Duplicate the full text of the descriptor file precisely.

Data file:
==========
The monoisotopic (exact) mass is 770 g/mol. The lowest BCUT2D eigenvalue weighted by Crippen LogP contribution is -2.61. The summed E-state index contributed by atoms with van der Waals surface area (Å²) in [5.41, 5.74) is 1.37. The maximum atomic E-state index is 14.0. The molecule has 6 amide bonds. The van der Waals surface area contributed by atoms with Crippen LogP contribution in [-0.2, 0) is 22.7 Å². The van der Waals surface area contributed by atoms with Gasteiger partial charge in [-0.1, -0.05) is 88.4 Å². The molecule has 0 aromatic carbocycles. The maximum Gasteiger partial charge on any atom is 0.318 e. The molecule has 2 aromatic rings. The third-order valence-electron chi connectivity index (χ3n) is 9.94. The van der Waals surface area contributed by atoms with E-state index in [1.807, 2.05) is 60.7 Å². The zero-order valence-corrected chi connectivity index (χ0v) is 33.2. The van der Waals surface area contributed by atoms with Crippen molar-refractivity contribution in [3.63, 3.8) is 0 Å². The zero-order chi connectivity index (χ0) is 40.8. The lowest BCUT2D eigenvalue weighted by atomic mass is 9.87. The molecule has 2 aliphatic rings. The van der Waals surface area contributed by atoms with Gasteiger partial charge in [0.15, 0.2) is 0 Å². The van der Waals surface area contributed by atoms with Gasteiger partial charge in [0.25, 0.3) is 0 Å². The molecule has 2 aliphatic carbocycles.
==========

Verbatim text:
The monoisotopic (exact) mass is 770 g/mol. The lowest BCUT2D eigenvalue weighted by Crippen LogP contribution is -2.61. The summed E-state index contributed by atoms with van der Waals surface area (Å²) in [5.41, 5.74) is 1.37. The maximum atomic E-state index is 14.0. The molecule has 6 amide bonds. The van der Waals surface area contributed by atoms with Crippen LogP contribution in [-0.2, 0) is 22.7 Å². The van der Waals surface area contributed by atoms with Gasteiger partial charge in [-0.1, -0.05) is 88.4 Å². The molecule has 0 aromatic carbocycles. The maximum Gasteiger partial charge on any atom is 0.318 e. The molecule has 2 aromatic rings. The third-order valence-electron chi connectivity index (χ3n) is 9.94. The van der Waals surface area contributed by atoms with E-state index in [1.807, 2.05) is 60.7 Å². The zero-order valence-corrected chi connectivity index (χ0v) is 33.2. The van der Waals surface area contributed by atoms with Crippen molar-refractivity contribution in [3.63, 3.8) is 0 Å². The zero-order chi connectivity index (χ0) is 40.8. The lowest BCUT2D eigenvalue weighted by atomic mass is 9.87. The molecule has 2 aliphatic rings. The van der Waals surface area contributed by atoms with Gasteiger partial charge in [0.15, 0.2) is 0 Å². The van der Waals surface area contributed by atoms with Gasteiger partial charge in [0.25, 0.3) is 0 Å². The molecule has 2 aliphatic carbocycles.